Get set: Cut a few swimming noodles in two, so that you have one half for each player. Scatter 20 or so blown-up balloons on the ground around a laundry basket.
Cooperate: Give players five minutes to move as many balloons as possible into the laundry basket without touching the balloons with any body part. The catch? The only tool they can use is their pool noodle. At first, players may try batting the balloons into the basket, but they'll soon realize that they must pair up and use two pool noodles like giant chopsticks to lift the balloons into place.
Nothing says sleepaway camp quite like these friendship bracelets, tie-dye, and God's Eyes. Help your youngsters make 'em with these simple instructions. Even little kids can tackle this basic design from Chris Pallatto, co-author of The Summer Camp Survival Guide.
What you'll need: Three different colors of embroidery, floss, and tape, sold at craft stores.
Make it: Cut a two-foot length of each string, then tie the strings together at one end in a simple knot, leaving a three-inch tail. Attach the tail to a table using masking tape. Take one of the strings and knot it around the other two. Repeat nine times, then switch to your second and third colors, making ten knots with each, Continue the pattern until the bracelet is long enough, then tie it around your child's wrist, making sure to trim the excess string as you do.
Learn how to have a great day without breaking the bank.
Follow this step-by-step guide to make a single-color tie-dye tee your kid can wear proudly.
You'll need: one package of fabric dye (like Rit), a white T-shirt, a bucket of hot water, a ruler, rubber bands, rubber gloves, and a plastic sheet to protect your work surface.
Make it: Lay your T-shirt on a flat surface. Place the end of a ruler in the center of the shirt, then press down while twisting the shirt clockwise so the fabric swirls around the ruler into a thick, flat disk. Remove ruler. Use a handful of rubber bands to secure the rolled-up shirt. Prepare fabric dye according to directions. Wearing rubber gloves, an adult can place T-shirt into the dye for five minutes. Rinse in war and then cool water, until the shirt runs clear. Remove the rubber bands to reveal the pattern, then wash in warm water (rinse in cold) before wearing.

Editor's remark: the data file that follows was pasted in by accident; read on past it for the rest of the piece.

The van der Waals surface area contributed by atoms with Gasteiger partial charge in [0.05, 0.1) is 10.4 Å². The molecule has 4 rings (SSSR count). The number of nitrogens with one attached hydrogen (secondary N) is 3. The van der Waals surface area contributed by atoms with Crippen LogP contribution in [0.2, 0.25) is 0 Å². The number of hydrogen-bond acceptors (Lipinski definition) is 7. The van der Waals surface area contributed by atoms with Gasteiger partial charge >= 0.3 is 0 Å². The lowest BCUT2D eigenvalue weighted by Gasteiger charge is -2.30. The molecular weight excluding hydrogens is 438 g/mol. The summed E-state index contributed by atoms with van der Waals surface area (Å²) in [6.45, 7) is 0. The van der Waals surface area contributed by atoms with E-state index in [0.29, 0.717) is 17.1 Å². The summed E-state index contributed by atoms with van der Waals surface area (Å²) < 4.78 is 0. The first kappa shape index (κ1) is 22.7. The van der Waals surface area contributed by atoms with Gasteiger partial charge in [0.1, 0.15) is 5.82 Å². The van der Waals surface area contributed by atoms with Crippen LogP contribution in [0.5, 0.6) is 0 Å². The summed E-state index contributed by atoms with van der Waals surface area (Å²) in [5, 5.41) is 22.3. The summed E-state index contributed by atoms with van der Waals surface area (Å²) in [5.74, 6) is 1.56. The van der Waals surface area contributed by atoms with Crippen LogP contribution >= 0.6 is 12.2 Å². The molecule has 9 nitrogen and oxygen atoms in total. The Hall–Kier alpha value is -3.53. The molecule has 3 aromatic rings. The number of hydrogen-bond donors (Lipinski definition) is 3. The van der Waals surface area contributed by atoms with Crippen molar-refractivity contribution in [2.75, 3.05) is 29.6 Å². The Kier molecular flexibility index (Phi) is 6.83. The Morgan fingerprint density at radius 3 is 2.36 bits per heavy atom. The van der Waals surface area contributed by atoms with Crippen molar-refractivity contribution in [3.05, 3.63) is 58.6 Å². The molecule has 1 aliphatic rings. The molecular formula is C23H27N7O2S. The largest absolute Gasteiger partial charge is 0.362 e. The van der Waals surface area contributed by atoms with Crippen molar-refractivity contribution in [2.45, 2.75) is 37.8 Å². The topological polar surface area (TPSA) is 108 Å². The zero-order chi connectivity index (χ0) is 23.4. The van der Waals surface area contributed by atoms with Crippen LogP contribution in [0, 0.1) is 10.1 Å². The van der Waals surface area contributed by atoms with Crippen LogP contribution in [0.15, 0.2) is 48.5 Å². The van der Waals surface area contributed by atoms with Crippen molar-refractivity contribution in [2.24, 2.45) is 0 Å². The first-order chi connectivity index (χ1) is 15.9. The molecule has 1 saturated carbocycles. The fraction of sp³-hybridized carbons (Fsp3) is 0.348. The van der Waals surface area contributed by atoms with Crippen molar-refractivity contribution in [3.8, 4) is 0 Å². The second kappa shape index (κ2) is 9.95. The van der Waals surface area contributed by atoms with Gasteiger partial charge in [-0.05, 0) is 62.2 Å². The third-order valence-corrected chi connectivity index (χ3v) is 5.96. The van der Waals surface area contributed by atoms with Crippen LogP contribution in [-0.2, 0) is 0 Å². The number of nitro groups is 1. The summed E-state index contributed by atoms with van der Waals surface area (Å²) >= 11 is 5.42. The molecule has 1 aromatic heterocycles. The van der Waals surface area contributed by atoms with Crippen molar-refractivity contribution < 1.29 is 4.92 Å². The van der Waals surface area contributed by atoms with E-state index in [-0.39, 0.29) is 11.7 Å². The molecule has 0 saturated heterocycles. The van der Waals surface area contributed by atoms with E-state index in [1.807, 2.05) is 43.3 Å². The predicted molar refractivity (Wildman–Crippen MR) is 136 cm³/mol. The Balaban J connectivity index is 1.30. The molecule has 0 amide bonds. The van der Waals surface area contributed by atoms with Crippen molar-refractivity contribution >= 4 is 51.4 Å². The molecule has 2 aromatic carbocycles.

Let the kids raid your craft supplies for leftover yarn to make these gorgeous God's Eye decorations.
You'll need: Several different colors of yarn, two chopsticks or Popsicle sticks, and glue.
Make it: Glue the two sticks together in the shape of a cross. Once dry, take an arm's length of yarn and, holding it in the middle of the sticks with one thumb, wrap it over and around one stick, and then under and around the next. Repeat this process, working outward in a circle, until the first color is used up. Attach a different-color string to the first one and keep winding until most of the sticks are covered, then tie off the end.
Bring classic campfire entertainment home with a few crowd-pleasing backyard performances. (Keep in mind, you can still instill a love of the outdoors in your kids -- even if you live in a concrete jungle.)
Take a magnifying glass to a park. Hunt for a stone with lines, a buttercup, a pinecone, a feather, and a leaf. Take turns examining each item up close.
Head outside to look for bugs and insects, then recreate them. Give rocks a coat of paint and let dry. Then, in another color, add spots or stripes. Glue on a set of googly eyes. Once the rocks dry, enjoy your new pets.
Make pretty leaf prints. Arrange leaves on light-sensitive paper (find it at sunprints.org), then cover it with an acrylic sheet and set it in the sun for just a few minutes. Rinse the paper in water, then lay it on a flat surface to dry.
Tip: On a rainy day, hit the library, then "rough it" indoors. Build a tent in your living room using some chairs and blankets, then read books inside by flashlight.
Camp wouldn't be complete without group bonding. These games from Kris Bordessa, author of Team Challenges: 170+ Group Activities to Build Cooperation, Communication, and Creativity, encourage kids to work together to reach a goal.
Spider WebGet set: Crisscross a web of yarn between two tress, leaving different-size gaps, all large enough for a child to fit through (older kids will get a kick out of squeezing through tighter spaces).
Cooperate: Gather players on one side of the web and then ask them to move the entire group through the web without touching it—if anything accidentally touches the string, he must start over.
This activity will take some bending and stretching, and often a helping hand from other players.
Get set: Put a ping-pong ball into a two-gallon bucket. Assemble the kids about ten feet away, next to a five-gallon bucket of water.
Cooperate: Give each player a paper cup and tell them that they have five minutes to put enough water into the smaller bucket to make the ping-pong ball float out of the bucket. Let kids try to fill the bucket on their own. If they don't make it within the time limit, explain how a bucket brigade works, then give them another try.